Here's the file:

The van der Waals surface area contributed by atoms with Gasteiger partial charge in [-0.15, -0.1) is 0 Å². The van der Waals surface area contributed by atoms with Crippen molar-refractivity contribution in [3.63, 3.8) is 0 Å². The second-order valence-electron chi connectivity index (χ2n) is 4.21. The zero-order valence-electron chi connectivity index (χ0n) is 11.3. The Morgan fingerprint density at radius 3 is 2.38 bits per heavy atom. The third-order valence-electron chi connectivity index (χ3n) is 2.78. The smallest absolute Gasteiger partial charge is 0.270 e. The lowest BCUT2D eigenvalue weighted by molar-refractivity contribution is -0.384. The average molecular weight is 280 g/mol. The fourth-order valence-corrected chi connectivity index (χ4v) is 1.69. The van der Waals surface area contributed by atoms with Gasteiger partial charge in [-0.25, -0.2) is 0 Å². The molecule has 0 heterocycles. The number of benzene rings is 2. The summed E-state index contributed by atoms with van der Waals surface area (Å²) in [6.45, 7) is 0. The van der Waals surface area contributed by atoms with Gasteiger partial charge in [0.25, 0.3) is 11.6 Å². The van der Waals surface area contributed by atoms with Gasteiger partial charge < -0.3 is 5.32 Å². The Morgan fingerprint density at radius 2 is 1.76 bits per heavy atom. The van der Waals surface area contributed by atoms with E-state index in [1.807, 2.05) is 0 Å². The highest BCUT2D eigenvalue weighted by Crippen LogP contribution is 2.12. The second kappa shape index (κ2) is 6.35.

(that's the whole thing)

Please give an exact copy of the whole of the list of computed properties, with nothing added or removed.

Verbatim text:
The van der Waals surface area contributed by atoms with Gasteiger partial charge in [-0.15, -0.1) is 0 Å². The van der Waals surface area contributed by atoms with Crippen molar-refractivity contribution in [3.63, 3.8) is 0 Å². The second-order valence-electron chi connectivity index (χ2n) is 4.21. The zero-order valence-electron chi connectivity index (χ0n) is 11.3. The Morgan fingerprint density at radius 3 is 2.38 bits per heavy atom. The third-order valence-electron chi connectivity index (χ3n) is 2.78. The smallest absolute Gasteiger partial charge is 0.270 e. The lowest BCUT2D eigenvalue weighted by molar-refractivity contribution is -0.384. The average molecular weight is 280 g/mol. The fourth-order valence-corrected chi connectivity index (χ4v) is 1.69. The van der Waals surface area contributed by atoms with Gasteiger partial charge in [-0.25, -0.2) is 0 Å². The molecule has 0 heterocycles. The number of benzene rings is 2. The summed E-state index contributed by atoms with van der Waals surface area (Å²) in [6.45, 7) is 0. The van der Waals surface area contributed by atoms with Gasteiger partial charge in [0.25, 0.3) is 11.6 Å². The van der Waals surface area contributed by atoms with Gasteiger partial charge < -0.3 is 5.32 Å². The Morgan fingerprint density at radius 2 is 1.76 bits per heavy atom. The van der Waals surface area contributed by atoms with E-state index in [1.807, 2.05) is 0 Å². The highest BCUT2D eigenvalue weighted by Crippen LogP contribution is 2.12. The second kappa shape index (κ2) is 6.35.